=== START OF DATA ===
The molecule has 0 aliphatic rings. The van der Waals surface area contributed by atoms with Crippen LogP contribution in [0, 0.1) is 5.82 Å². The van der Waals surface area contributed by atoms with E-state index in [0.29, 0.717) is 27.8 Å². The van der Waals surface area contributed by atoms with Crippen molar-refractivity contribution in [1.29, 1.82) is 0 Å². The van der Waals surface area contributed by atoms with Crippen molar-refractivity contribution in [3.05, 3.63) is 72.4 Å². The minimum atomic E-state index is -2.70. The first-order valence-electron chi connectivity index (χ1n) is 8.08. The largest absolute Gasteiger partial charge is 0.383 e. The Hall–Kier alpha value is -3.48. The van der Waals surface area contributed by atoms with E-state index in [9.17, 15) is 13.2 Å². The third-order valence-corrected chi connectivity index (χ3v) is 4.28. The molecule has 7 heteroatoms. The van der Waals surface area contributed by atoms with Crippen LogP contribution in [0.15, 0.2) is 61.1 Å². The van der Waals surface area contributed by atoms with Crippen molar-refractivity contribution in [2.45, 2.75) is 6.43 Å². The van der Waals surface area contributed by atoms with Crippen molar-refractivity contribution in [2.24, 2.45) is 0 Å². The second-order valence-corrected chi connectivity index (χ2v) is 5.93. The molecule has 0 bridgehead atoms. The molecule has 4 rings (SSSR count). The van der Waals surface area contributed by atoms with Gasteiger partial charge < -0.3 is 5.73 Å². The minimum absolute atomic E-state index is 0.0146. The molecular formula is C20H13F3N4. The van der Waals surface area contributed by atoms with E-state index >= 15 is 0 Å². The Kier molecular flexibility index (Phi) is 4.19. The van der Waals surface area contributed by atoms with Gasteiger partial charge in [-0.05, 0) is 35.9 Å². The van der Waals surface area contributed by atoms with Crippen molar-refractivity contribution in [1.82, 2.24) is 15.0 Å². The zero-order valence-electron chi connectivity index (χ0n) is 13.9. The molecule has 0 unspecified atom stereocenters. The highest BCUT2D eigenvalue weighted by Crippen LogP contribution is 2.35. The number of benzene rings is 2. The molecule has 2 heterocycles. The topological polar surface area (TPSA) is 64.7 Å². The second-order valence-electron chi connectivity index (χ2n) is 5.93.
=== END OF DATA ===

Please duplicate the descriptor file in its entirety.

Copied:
The molecule has 0 aliphatic rings. The van der Waals surface area contributed by atoms with Crippen LogP contribution in [0, 0.1) is 5.82 Å². The van der Waals surface area contributed by atoms with E-state index in [0.29, 0.717) is 27.8 Å². The van der Waals surface area contributed by atoms with Crippen molar-refractivity contribution in [1.29, 1.82) is 0 Å². The van der Waals surface area contributed by atoms with Crippen molar-refractivity contribution in [3.05, 3.63) is 72.4 Å². The minimum atomic E-state index is -2.70. The first-order valence-electron chi connectivity index (χ1n) is 8.08. The largest absolute Gasteiger partial charge is 0.383 e. The Hall–Kier alpha value is -3.48. The van der Waals surface area contributed by atoms with E-state index in [9.17, 15) is 13.2 Å². The third-order valence-corrected chi connectivity index (χ3v) is 4.28. The molecule has 7 heteroatoms. The van der Waals surface area contributed by atoms with Crippen LogP contribution in [0.15, 0.2) is 61.1 Å². The van der Waals surface area contributed by atoms with Crippen molar-refractivity contribution in [2.45, 2.75) is 6.43 Å². The van der Waals surface area contributed by atoms with Crippen molar-refractivity contribution in [2.24, 2.45) is 0 Å². The second-order valence-corrected chi connectivity index (χ2v) is 5.93. The molecule has 0 bridgehead atoms. The molecule has 4 rings (SSSR count). The van der Waals surface area contributed by atoms with Gasteiger partial charge < -0.3 is 5.73 Å². The minimum absolute atomic E-state index is 0.0146. The molecular formula is C20H13F3N4. The van der Waals surface area contributed by atoms with E-state index >= 15 is 0 Å². The Kier molecular flexibility index (Phi) is 4.19. The van der Waals surface area contributed by atoms with Gasteiger partial charge in [-0.05, 0) is 35.9 Å². The van der Waals surface area contributed by atoms with Crippen molar-refractivity contribution in [1.82, 2.24) is 15.0 Å². The zero-order valence-electron chi connectivity index (χ0n) is 13.9. The molecule has 0 unspecified atom stereocenters. The highest BCUT2D eigenvalue weighted by Crippen LogP contribution is 2.35. The number of benzene rings is 2. The molecule has 2 heterocycles. The topological polar surface area (TPSA) is 64.7 Å². The second-order valence-electron chi connectivity index (χ2n) is 5.93.